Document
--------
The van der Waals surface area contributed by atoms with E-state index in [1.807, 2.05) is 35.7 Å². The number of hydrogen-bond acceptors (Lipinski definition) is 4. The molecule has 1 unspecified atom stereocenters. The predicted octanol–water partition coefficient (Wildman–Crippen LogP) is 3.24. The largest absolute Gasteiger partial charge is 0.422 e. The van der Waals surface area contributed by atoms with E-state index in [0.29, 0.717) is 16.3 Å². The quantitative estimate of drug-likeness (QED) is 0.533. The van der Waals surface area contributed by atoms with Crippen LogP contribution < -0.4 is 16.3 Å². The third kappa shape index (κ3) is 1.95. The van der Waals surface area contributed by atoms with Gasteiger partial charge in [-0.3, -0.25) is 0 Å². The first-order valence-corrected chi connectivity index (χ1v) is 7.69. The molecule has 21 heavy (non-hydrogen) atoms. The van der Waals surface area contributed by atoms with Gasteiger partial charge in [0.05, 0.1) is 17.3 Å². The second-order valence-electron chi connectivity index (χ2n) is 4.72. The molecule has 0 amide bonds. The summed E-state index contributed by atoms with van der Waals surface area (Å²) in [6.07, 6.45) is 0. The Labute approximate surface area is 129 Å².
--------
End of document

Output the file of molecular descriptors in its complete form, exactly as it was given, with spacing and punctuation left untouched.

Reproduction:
The van der Waals surface area contributed by atoms with E-state index in [1.807, 2.05) is 35.7 Å². The number of hydrogen-bond acceptors (Lipinski definition) is 4. The molecule has 1 unspecified atom stereocenters. The predicted octanol–water partition coefficient (Wildman–Crippen LogP) is 3.24. The largest absolute Gasteiger partial charge is 0.422 e. The van der Waals surface area contributed by atoms with E-state index in [0.29, 0.717) is 16.3 Å². The quantitative estimate of drug-likeness (QED) is 0.533. The van der Waals surface area contributed by atoms with Crippen LogP contribution < -0.4 is 16.3 Å². The third kappa shape index (κ3) is 1.95. The van der Waals surface area contributed by atoms with Gasteiger partial charge in [-0.3, -0.25) is 0 Å². The first-order valence-corrected chi connectivity index (χ1v) is 7.69. The molecule has 21 heavy (non-hydrogen) atoms. The van der Waals surface area contributed by atoms with Gasteiger partial charge in [0.05, 0.1) is 17.3 Å². The second-order valence-electron chi connectivity index (χ2n) is 4.72. The molecule has 0 amide bonds. The summed E-state index contributed by atoms with van der Waals surface area (Å²) in [6.07, 6.45) is 0. The Labute approximate surface area is 129 Å².